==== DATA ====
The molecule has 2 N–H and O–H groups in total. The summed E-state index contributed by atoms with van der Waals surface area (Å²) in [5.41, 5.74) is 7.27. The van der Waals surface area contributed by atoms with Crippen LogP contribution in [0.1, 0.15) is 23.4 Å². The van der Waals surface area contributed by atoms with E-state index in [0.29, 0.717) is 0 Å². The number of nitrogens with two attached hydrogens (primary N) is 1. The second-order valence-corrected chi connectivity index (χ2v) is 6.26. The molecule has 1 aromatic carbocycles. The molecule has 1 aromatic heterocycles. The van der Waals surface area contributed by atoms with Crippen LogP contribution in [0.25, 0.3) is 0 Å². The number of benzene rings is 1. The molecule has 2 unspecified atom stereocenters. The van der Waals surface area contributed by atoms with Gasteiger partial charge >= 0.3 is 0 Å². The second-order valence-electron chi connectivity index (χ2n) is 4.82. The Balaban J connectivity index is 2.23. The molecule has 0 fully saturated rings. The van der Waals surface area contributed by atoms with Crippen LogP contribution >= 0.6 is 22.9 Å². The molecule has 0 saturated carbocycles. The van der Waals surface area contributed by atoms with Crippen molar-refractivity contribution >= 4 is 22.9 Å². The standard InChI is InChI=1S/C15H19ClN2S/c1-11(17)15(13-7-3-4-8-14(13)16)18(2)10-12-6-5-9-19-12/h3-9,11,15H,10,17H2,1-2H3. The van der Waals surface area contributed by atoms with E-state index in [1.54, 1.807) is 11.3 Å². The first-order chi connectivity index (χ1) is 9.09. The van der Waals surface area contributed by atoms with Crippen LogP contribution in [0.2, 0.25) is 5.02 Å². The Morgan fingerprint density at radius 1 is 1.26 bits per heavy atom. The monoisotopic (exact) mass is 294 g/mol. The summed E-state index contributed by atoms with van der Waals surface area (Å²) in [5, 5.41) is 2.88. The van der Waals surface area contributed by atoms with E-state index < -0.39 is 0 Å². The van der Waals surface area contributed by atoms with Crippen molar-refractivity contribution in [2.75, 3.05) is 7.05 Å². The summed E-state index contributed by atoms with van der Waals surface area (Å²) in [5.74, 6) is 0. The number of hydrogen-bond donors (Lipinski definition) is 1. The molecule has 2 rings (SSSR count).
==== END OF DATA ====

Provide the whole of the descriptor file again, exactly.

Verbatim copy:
The molecule has 2 N–H and O–H groups in total. The summed E-state index contributed by atoms with van der Waals surface area (Å²) in [5.41, 5.74) is 7.27. The van der Waals surface area contributed by atoms with Crippen LogP contribution in [0.1, 0.15) is 23.4 Å². The van der Waals surface area contributed by atoms with E-state index in [0.29, 0.717) is 0 Å². The number of nitrogens with two attached hydrogens (primary N) is 1. The second-order valence-corrected chi connectivity index (χ2v) is 6.26. The molecule has 1 aromatic carbocycles. The molecule has 1 aromatic heterocycles. The van der Waals surface area contributed by atoms with Crippen LogP contribution in [0.25, 0.3) is 0 Å². The number of benzene rings is 1. The molecule has 2 unspecified atom stereocenters. The van der Waals surface area contributed by atoms with Gasteiger partial charge >= 0.3 is 0 Å². The second-order valence-electron chi connectivity index (χ2n) is 4.82. The Balaban J connectivity index is 2.23. The molecule has 0 fully saturated rings. The van der Waals surface area contributed by atoms with Crippen LogP contribution >= 0.6 is 22.9 Å². The molecule has 0 saturated carbocycles. The van der Waals surface area contributed by atoms with Crippen molar-refractivity contribution >= 4 is 22.9 Å². The standard InChI is InChI=1S/C15H19ClN2S/c1-11(17)15(13-7-3-4-8-14(13)16)18(2)10-12-6-5-9-19-12/h3-9,11,15H,10,17H2,1-2H3. The van der Waals surface area contributed by atoms with E-state index in [1.54, 1.807) is 11.3 Å². The first-order chi connectivity index (χ1) is 9.09. The van der Waals surface area contributed by atoms with Crippen LogP contribution in [0.2, 0.25) is 5.02 Å². The Morgan fingerprint density at radius 1 is 1.26 bits per heavy atom. The monoisotopic (exact) mass is 294 g/mol. The summed E-state index contributed by atoms with van der Waals surface area (Å²) in [5, 5.41) is 2.88. The van der Waals surface area contributed by atoms with E-state index < -0.39 is 0 Å². The van der Waals surface area contributed by atoms with Crippen molar-refractivity contribution in [2.75, 3.05) is 7.05 Å². The summed E-state index contributed by atoms with van der Waals surface area (Å²) in [5.74, 6) is 0. The number of hydrogen-bond donors (Lipinski definition) is 1. The molecule has 2 rings (SSSR count).